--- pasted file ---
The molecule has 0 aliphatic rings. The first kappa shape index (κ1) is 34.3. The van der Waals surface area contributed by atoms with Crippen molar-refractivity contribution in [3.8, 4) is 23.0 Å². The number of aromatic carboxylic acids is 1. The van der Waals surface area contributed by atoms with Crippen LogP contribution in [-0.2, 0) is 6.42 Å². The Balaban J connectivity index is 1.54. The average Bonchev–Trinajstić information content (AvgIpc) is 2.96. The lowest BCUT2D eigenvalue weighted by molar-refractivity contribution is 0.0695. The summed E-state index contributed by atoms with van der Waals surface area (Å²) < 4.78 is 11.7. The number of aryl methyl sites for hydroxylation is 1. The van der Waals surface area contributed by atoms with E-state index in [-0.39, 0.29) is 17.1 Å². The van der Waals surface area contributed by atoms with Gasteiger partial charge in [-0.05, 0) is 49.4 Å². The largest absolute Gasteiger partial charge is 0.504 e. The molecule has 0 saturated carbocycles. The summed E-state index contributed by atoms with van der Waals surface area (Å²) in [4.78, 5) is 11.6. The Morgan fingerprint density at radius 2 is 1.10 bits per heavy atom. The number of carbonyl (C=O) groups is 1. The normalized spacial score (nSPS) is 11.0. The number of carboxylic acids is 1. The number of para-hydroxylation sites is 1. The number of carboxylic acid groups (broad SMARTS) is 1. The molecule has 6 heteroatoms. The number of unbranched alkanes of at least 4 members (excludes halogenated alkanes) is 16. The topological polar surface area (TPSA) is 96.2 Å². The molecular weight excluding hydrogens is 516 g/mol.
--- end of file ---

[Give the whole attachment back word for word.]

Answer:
The molecule has 0 aliphatic rings. The first kappa shape index (κ1) is 34.3. The van der Waals surface area contributed by atoms with Crippen molar-refractivity contribution in [3.8, 4) is 23.0 Å². The number of aromatic carboxylic acids is 1. The van der Waals surface area contributed by atoms with Crippen LogP contribution in [-0.2, 0) is 6.42 Å². The Balaban J connectivity index is 1.54. The average Bonchev–Trinajstić information content (AvgIpc) is 2.96. The lowest BCUT2D eigenvalue weighted by molar-refractivity contribution is 0.0695. The summed E-state index contributed by atoms with van der Waals surface area (Å²) < 4.78 is 11.7. The number of aryl methyl sites for hydroxylation is 1. The van der Waals surface area contributed by atoms with E-state index in [-0.39, 0.29) is 17.1 Å². The van der Waals surface area contributed by atoms with Gasteiger partial charge in [-0.05, 0) is 49.4 Å². The largest absolute Gasteiger partial charge is 0.504 e. The molecule has 0 saturated carbocycles. The summed E-state index contributed by atoms with van der Waals surface area (Å²) in [4.78, 5) is 11.6. The Morgan fingerprint density at radius 2 is 1.10 bits per heavy atom. The number of carbonyl (C=O) groups is 1. The normalized spacial score (nSPS) is 11.0. The number of carboxylic acids is 1. The number of para-hydroxylation sites is 1. The number of carboxylic acid groups (broad SMARTS) is 1. The molecule has 6 heteroatoms. The number of unbranched alkanes of at least 4 members (excludes halogenated alkanes) is 16. The topological polar surface area (TPSA) is 96.2 Å². The molecular weight excluding hydrogens is 516 g/mol.